This is certainly true when it comes to sex and gender roles. Public displays of affection are frowned upon. Unmarried couples can’t share a hotel room, at least not when one of them is Tunisian. Most landlords will forbid their tenants from having overnight guests of the opposite sex, and some will even forbid them from having opposite-sex colleagues or friends over for a casual meal.
There is considerable self-imposed sexual segregation. It is common, for example, to walk by a busy café and note that all its customers are men. But there are exceptions to these conventions, and teachers will probably quickly discover where those are to be found.
Most English schools and universities do not provide housing for their faculty, so a new teacher’s first order of business is locating a suitable apartment. Some schools have a very helpful welfare officer who helps with sort of thing, while others do not; this is an important query to make when considering accepting a position. Apartments can be found online on www.tayara.tn, though better deals may be found just by talking with people.
One good technique is to find a district that has a number of apartment buildings and inquire at the local shops if the people there know whether there are any vacant apartments around. This will quickly result in conversations with the building’s superintendent or rental manager. Teachers who speak French or Arabic can do this themselves; otherwise, having a good translator is important. Most teachers wind up paying between 300 and 600 TND a month, plus utilities; of course, this can be reduced by sharing a flat. Many apartments do not have heat or air conditioning. I found I could live with just a fan in the summer, but I had to have a space heater December through February.
In order to get a residency permit and a working visa, it is essential to have a written rental contract. The written lease will have to be notarized and registered at the local municipal offices. Teachers will also need proof of employment and an employment contract, both of which, again, must be notarized. The bureaucracy involved in obtaining residency permits and work visas can be frustrating. I once had my papers rejected because although I had had them notarized, the notary had not placed his stamp in the “right” location.
Residency and working permits are required before one can open a Tunisian bank account. New teachers are generally paid in cash for a few months until their paperwork is approved.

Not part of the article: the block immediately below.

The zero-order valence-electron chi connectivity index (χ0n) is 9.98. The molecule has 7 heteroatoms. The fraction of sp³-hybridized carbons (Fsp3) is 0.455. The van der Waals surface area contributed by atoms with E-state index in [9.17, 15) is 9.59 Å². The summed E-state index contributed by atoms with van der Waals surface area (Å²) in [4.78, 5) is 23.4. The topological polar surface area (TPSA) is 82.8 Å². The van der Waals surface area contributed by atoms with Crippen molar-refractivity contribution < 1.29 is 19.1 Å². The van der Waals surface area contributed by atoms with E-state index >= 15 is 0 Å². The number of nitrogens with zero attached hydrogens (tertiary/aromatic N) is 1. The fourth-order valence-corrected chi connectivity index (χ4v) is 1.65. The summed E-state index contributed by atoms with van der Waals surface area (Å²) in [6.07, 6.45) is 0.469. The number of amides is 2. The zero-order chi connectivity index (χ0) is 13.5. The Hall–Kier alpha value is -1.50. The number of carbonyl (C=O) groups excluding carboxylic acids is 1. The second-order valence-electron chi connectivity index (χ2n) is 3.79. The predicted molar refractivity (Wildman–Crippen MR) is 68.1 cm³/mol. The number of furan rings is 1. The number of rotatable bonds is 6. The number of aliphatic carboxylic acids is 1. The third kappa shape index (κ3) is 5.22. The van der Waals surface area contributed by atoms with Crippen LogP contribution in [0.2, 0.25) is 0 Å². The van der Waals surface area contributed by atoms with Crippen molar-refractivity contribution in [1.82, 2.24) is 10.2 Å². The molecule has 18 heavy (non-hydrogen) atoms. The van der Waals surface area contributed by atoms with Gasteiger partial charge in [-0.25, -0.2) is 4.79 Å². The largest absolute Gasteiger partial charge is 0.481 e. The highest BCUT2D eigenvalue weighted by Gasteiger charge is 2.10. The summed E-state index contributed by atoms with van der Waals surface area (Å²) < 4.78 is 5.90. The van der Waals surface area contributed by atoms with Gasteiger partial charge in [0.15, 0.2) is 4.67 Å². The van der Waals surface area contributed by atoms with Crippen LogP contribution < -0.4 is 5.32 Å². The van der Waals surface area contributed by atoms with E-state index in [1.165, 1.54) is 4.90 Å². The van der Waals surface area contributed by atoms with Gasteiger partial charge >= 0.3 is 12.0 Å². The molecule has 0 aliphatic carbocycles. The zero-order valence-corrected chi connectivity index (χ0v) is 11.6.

It’s difficult to get money out of Tunisia – and this will be a factor for any teacher who wants to send money to a family member or bank account back home, as well as for any teacher who wants to travel abroad. In theory, once they have a bank account, teachers should be able to send money abroad. But there are many conflicting understandings of this principle, even among the larger banks. To make matters more difficult, since the Tunisian dinar is not a convertible currency, very few cambios outside of the country will trade dinars for hard currency (dollars, Pounds, Euros, etc).
People who can prove that they exchanged hard currency for dinars when they entered Tunisia can generally exchange that amount (but no more) of dinars back into hard currency at the airport. It’s thus an excellent idea to save all receipts that document each exchange of hard currency for dinars. Other solutions may be found on the black market.
Where to Live and Work
There are opportunities for English teachers at British, American, and Tunisian institutions. The British Council places teachers in some of the major cities, while AMIDEAST operates in Tunis and Sousse at present. There are Tunisian-run language schools in Tunis, Sfax, Sousse, Monastir, and Gabes, though these generally pay teachers less than foreign-run schools. Public universities in Tunisia sometimes hire native speakers as lecturers or tutors, but these positions are very poorly paid. The few private universities pay more.
There are, however, opportunities for teachers to supplement their incomes by doing independent private tutoring, particularly with students in business and graduate-level university programs.
Fortunately for those who love living by the sea, most of the opportunities for English teachers in Tunisia are on the Mediterranean coast. This is one of the very best things about living in Tunisia. You can head off to a café and sip your coffee while watching the waves. You can go swimming or sunning eight months of the year. No matter where you are, you can take day trips to some of the best-preserved Roman ruins in the world, get lost in labyrinthine medinas, partake of the justly-famous Arab hospitality, and see firsthand how democratic reforms shape this small but dynamic country.
By James Trumm
If you have any questions for James or also have experience teaching English in Tunisia and would like to add some additional advice for prospective teachers please leave your reply in the comments section at the bottom of the page.